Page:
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SC 246/1994


ABIOLA ............................................ APPELLANT/APPLICANT


FEDERAL REPUBLIC OF NIGERIA ......................................... RESPONDENT

BEFORE: Salihu Modibbo Alfa Belgore; Abubakar Bashir Wali; Michael Ekundayo Ogundare; Yekini Olayiwola Adio; Anthony Ikechukwu Iguh , JJSC


Whether the Justices of this Court should disengage themselves from having anything to do with the case when it comes to court?



The Justices of this Court had instituted an action against Concord Newspapers Limited which was substantially owned by the appellant.



1. On self disqualification of Justices

That the 16 May judgment did preclude the panel, as constituted, from involving itself in any issue relating to the appeal pending in this Court in respect of the appellant.


Chief G.O.K. Ajayi, SAN, (with him Alao Aka-Bashorun; Oye Ogedegbe and F. O. Desalu. (Miss) for the appellant/applicant

Chief F.R.A. Williams SAN, (with him, Chief Afe Babalola SAN, Ladi Williams SAN., L.O. Fagbemi, O. Ojo, A. O. Jagun, O. Olowolafe, (Miss) and A. Adenipekun) for the applicant/respondent

Tochukwu Onwugbufor, Solicitor-General of the Federation (with him A.D. Sodangi, C.I. Okpoko, (legal officer) Usman Mohammed Rama Shehu (Legal Officer) and Grace Inyang) for the respondent


Belgore, JSC (Delivered the Leading Judgment):- On 16 May 1995, this Court on a motion on notice by learned Counsel for the appellant, Chief G.O.K. Ajay SAN, prayed that because eight of the justices in this Court had instituted an action in libel against Concord Newpapers Limited substantially owned by the appellant and as such though he was not alluding to bias by any of the justices but in the context of Nigerian Society the nicety of Concord Press and Chief Abiola being two different legal persons would not be understood. In that case it would be wise, to avoid the notion of likelihood of bias for the eight named justices, to disengage themselves from having anything judicially to deal with the case whenever it comes to court. The panel of five, led by Bello CJN, ruled that the eight justices, for overriding principle of avoiding any notion of bias should no longer be involved in this case that is yet to take off on substantive issue in Federal High Court. Our self disqualification is a binding decision on this Court unless a full court revisits the issue and upturns it. But that is not what is before us now. In the matter now before us, two justices, i.e. Belgore, JSC and Wali, JSC who are precluded by the judgment of 16 May 1995 aforementioned, are in the panel. Chief Ajayi raised by way of preliminary objection that this panel is not properly constituted to hear the motions now before the court because of the tenor of the judgment of 16 May 1995. All Counsel addressed us on this question.


The big issue is who is representing the appellant. One Counsel filed motion to withdraw a subsisting appeal and Chief Ajayi's objection as to competency of this panel hearing it is now to be decided. The best person to decide who represents him as Counsel is the appellant, and that is his Constitutional right. To my mind the energy of the parties should be directed to the appellant to intimate his choice. Time-honoured practice is for this issue of representation to be decided by Counsel after consulting the appellant, or the appellant writing to intimate his choice of Counsel or by any others means eg affidavit showing who will be his Counsel. It is always a privilege, the matter of Counsel - client relationship, and I do not believe it is right to involve the court in this.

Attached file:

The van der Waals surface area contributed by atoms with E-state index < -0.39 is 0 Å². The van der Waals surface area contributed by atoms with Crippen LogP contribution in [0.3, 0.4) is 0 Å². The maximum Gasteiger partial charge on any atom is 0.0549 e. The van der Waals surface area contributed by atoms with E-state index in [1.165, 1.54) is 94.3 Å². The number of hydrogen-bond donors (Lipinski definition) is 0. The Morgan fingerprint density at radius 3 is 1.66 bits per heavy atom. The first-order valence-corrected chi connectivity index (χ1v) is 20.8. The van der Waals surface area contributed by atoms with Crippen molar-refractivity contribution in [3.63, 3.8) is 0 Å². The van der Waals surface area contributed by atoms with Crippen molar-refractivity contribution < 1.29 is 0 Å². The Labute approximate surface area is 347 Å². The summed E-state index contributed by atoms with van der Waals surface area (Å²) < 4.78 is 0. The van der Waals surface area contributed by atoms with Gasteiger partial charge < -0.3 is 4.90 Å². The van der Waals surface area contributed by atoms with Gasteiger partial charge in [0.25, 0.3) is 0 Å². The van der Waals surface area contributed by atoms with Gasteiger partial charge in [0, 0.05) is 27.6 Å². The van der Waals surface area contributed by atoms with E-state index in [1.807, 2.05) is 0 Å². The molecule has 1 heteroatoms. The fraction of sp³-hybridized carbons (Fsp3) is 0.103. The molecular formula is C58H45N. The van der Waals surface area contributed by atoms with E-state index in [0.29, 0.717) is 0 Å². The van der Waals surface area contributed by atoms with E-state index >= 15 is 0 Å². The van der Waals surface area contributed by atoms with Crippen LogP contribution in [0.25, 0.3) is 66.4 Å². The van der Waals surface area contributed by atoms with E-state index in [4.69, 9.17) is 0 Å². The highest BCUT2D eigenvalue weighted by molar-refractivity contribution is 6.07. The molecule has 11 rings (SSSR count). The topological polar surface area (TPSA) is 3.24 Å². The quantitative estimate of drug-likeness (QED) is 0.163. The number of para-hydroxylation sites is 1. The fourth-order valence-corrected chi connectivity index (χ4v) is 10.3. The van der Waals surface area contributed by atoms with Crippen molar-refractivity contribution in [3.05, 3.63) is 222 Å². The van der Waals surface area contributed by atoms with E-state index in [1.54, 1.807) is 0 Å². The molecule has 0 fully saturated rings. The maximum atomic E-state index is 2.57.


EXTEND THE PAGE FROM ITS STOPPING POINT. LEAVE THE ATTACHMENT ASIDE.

From the materials before us all the parties say that access is not easy to the appellant, even though no letter or application to the effect has been exhibited, but we have no reason to doubt the learned senior Counsel. In the best traditions of legal practice we hope the Attorney-General of the Federation will afford Counsel now claiming authority to represent the appellant the means of knowing what he (appellant) wants. This could be in the form of any three ways mentioned above i.e. by having physical access to him to give his instructions in writing, or by his swearing to an affidavit, or even writing a letter under his own long hand to the trial court and the contending Counsel.

However, I will reiterate that the judgment of 16 May 1995 precludes this panel as now constituted from taking any contentious issue relating to the appeal pending in this court in respect of the appellant.

All the applications are therefore adjourned sine die as the preliminary objection is upheld.


Wali, JSC:- Having listened to the Ruling of my learned brother Belgore, JSC. I also agree that and for the reasons contained in that Ruling, the preliminary objection by Chief Ajayi SAN is hereby sustained. I subscribe to the order contained in that Ruling.


Ogundare, JSC:- I agree with the Ruling just read by my brother Belgore, JSC. I hope and believe that the Federal Attorney-General will, in the best tradition of his office, prevail on the Executive authorities in whose custody the appellant presently is, to allow access, by Counsel, to the appellant with a view not only to resolve soonest this controversy over his legal representation but also the preparation of his defence. The ends of justice require not less. And the image of this country deserves not less.


Adio, JSC:- I agree.


Iguh, JSC:- I agree entirely with the ruling just delivered by my learned another, Belgore, JSC. My only regret, speaking for myself, is that this entire controversy surrounding the appellant's legal representation has served in no small way in prolonging the determination of the charges preferred against the appellant. I sincerely hope that the issue should be resolved without further delay to assist in the expeditious and judicious determination of the main case in the interest of all concerned.

Preliminary objection upheld.